Elderly populations are at a higher risk of dehydration as a result of physiological changes and age-related decline in fluid intake. Children are also at a higher risk of dehydration as they have increased heat gain from the environment. This is due to greater surface area-body mass ratio compared to adults, increased heat production during exercise, decreased ability to dissipate heat via sweat, and decreased sensation of thirst compared to adults. Pregnant and lactating women require additional fluid intakes to avoid dehydration, as well.

Clothing, equipment and larger body size can increase sweat rate and thus dehydration risk, along with environmental conditions such as hot, humid environments and altitude. Furthermore, athletes may be more prone to dehydration during the beginning of training season. However, repeated exercise in hot environments helps the body adapt to heat stress and will result in greater sweat volume, lower electrolyte concentration of sweat, and lower temperature for onset of sweat.

Thirst may not be a reliable indicator for fluid needs and those with great sweat losses may not voluntarily drink enough fluid to adequately rehydrate. Therefore, a systematic approach to fluid replacement is necessary. For every pound of weight lost with exercise, a pint of fluid is required for replenishment (Essentials of Strength and Conditioning). Fluid guidelines differ for children and adults. The recommended water Adequate Intake is 3.7 L (125.1 oz) for men and 2.7L (91.3 oz) for women per day (Food and Nutrition Board, Institute of Medicine, National Academies). During activity, children weighing ~88 pounds should drink 5 oz cold water or flavored salted drink every 20 min during the event whether they are thirsty or not (American Academy of Pediatrics). All sources of fluid (coffee, tea, juice, soda, food fluid, etc) contribute to meeting a person’s water needs.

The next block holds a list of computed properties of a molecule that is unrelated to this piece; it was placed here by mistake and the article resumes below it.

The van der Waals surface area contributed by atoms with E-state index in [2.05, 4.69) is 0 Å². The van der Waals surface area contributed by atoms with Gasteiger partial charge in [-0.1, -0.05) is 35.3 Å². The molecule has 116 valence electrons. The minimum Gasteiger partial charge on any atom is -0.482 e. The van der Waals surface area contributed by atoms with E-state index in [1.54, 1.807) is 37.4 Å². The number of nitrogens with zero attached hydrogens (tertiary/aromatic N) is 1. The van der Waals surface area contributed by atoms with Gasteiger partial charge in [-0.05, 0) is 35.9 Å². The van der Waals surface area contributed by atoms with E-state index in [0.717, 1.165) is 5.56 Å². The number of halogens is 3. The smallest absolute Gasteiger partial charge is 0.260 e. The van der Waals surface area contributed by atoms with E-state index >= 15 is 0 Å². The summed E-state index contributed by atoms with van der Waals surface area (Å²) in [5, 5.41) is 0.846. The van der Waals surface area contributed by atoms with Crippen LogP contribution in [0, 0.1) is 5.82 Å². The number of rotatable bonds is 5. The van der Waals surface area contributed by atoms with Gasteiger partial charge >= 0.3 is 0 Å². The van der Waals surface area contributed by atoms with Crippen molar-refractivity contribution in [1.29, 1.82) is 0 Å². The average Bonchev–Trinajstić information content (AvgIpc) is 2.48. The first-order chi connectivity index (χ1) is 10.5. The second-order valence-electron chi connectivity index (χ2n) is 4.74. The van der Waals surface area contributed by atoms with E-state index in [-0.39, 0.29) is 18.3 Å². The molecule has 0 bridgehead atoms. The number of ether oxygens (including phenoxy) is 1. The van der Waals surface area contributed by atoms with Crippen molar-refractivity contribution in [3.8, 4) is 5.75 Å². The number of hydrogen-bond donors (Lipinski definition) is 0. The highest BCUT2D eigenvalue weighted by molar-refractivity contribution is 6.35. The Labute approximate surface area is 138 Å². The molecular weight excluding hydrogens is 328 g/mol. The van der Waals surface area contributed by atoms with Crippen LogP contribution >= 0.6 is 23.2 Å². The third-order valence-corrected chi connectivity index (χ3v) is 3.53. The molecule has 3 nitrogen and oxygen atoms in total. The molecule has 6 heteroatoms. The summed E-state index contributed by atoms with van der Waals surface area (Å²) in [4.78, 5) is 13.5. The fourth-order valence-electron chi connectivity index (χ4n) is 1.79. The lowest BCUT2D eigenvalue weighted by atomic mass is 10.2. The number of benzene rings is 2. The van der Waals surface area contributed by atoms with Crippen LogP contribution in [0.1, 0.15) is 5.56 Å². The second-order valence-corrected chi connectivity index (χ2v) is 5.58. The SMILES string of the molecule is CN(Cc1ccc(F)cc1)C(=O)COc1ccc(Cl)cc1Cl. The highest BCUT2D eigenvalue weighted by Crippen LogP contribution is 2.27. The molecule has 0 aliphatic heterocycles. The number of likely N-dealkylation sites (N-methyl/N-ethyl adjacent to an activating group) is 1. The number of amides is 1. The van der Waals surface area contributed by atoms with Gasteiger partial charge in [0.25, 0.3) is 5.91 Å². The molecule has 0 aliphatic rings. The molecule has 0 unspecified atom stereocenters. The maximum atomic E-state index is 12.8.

During exercise, sweat output can’t keep up with increases in core body temperature unless fluids are consumed. Sweat losses that exceed fluid intake can quickly lead to a hypohydrated state with subsequent increase in body temperature, decrease in blood plasma volume, and increase in heart rate and perceived exertion. Mild dehydration can greatly affect performance, resulting in increased fatigue, decreased motivation, neuromuscular control, accuracy, power, strength, muscular endurance, and overall function.

All electrolytes, including sodium chloride, potassium, magnesium and calcium, are essential to muscle contraction and nerve conduction. Increased loss of electrolytes with significant sweat production could alter performance. When large quantities of hypotonic fluid are consumed, lots of urine is produced long before the person is hydrated. Likewise, athletes who exercise intensely or for many hours and hydrate with only water or a no- or low-sodium drink may dilute their blood sodium levels to dangerously low levels, called hyponatremia. Hyponatremia leads to intracellular swelling and the athlete may present with HA, nausea, vomiting, muscle cramps, swollen hands and feet, restlessness, and disorientation. Some athletes need to replace sodium losses with higher-sodium foods and add electrolytes to drinks. Fluid intake shouldn’t exceed sweat losses to avoid hyponatremia (for example, athletes should not weigh more after workout).

 

Article written by Dr. Jessica Khani, PT, DPT, CSCS

 

The information provided is not medical advice and is not intended to be used in place of seeking advice from a professional.

 

References:

Dietary Reference Intakes for Energy, Carbohydrate, Fiber, Fat, Fatty Acids, Cholesterol, Protein, and Amino Acids (2002/2005) and Dietary Reference Intakes for Water, Potassium, Sodium, Chloride, and Sulfate (2005). National Academies.

American Academy of Pediatrics, Committee on Sports Medicine and Fitness. Sports Medicine: Health Care for Young Athletes. 2nd ed. Elk Grove Village, IL. American Academy of Pediatrics; 1991:98.

Haff, Greg. Triplett, Travis. Essentials of Strength and Conditioning. Fourth edition. Champaign, IL: Human Kinetics, 2016. Print.